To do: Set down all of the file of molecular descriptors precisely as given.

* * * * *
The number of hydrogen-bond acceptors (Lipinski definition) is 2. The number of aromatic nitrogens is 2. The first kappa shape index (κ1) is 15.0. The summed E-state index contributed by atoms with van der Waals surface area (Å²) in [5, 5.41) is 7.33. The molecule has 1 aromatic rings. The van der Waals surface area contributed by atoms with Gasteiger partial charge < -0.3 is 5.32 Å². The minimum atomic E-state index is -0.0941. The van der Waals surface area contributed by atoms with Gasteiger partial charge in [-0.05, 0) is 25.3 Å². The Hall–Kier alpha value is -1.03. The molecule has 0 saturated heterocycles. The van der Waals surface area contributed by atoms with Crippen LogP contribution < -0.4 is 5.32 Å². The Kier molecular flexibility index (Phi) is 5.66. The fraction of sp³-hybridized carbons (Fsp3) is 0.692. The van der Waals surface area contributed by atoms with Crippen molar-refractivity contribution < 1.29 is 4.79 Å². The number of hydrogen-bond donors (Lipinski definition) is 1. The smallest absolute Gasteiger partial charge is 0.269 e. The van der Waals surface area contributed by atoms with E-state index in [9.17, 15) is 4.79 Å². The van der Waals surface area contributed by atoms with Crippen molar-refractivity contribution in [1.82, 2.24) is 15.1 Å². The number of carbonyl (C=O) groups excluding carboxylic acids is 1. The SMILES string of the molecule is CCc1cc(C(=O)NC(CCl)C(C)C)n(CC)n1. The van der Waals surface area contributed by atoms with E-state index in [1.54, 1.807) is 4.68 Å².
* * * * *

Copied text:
The number of hydrogen-bond acceptors (Lipinski definition) is 2. The number of aromatic nitrogens is 2. The first kappa shape index (κ1) is 15.0. The summed E-state index contributed by atoms with van der Waals surface area (Å²) in [5, 5.41) is 7.33. The molecule has 1 aromatic rings. The van der Waals surface area contributed by atoms with Gasteiger partial charge < -0.3 is 5.32 Å². The minimum atomic E-state index is -0.0941. The van der Waals surface area contributed by atoms with Gasteiger partial charge in [-0.05, 0) is 25.3 Å². The Hall–Kier alpha value is -1.03. The molecule has 0 saturated heterocycles. The van der Waals surface area contributed by atoms with Crippen LogP contribution < -0.4 is 5.32 Å². The Kier molecular flexibility index (Phi) is 5.66. The fraction of sp³-hybridized carbons (Fsp3) is 0.692. The van der Waals surface area contributed by atoms with Crippen molar-refractivity contribution < 1.29 is 4.79 Å². The number of hydrogen-bond donors (Lipinski definition) is 1. The smallest absolute Gasteiger partial charge is 0.269 e. The van der Waals surface area contributed by atoms with E-state index in [9.17, 15) is 4.79 Å². The van der Waals surface area contributed by atoms with Crippen molar-refractivity contribution in [1.82, 2.24) is 15.1 Å². The number of carbonyl (C=O) groups excluding carboxylic acids is 1. The SMILES string of the molecule is CCc1cc(C(=O)NC(CCl)C(C)C)n(CC)n1. The van der Waals surface area contributed by atoms with E-state index in [1.54, 1.807) is 4.68 Å².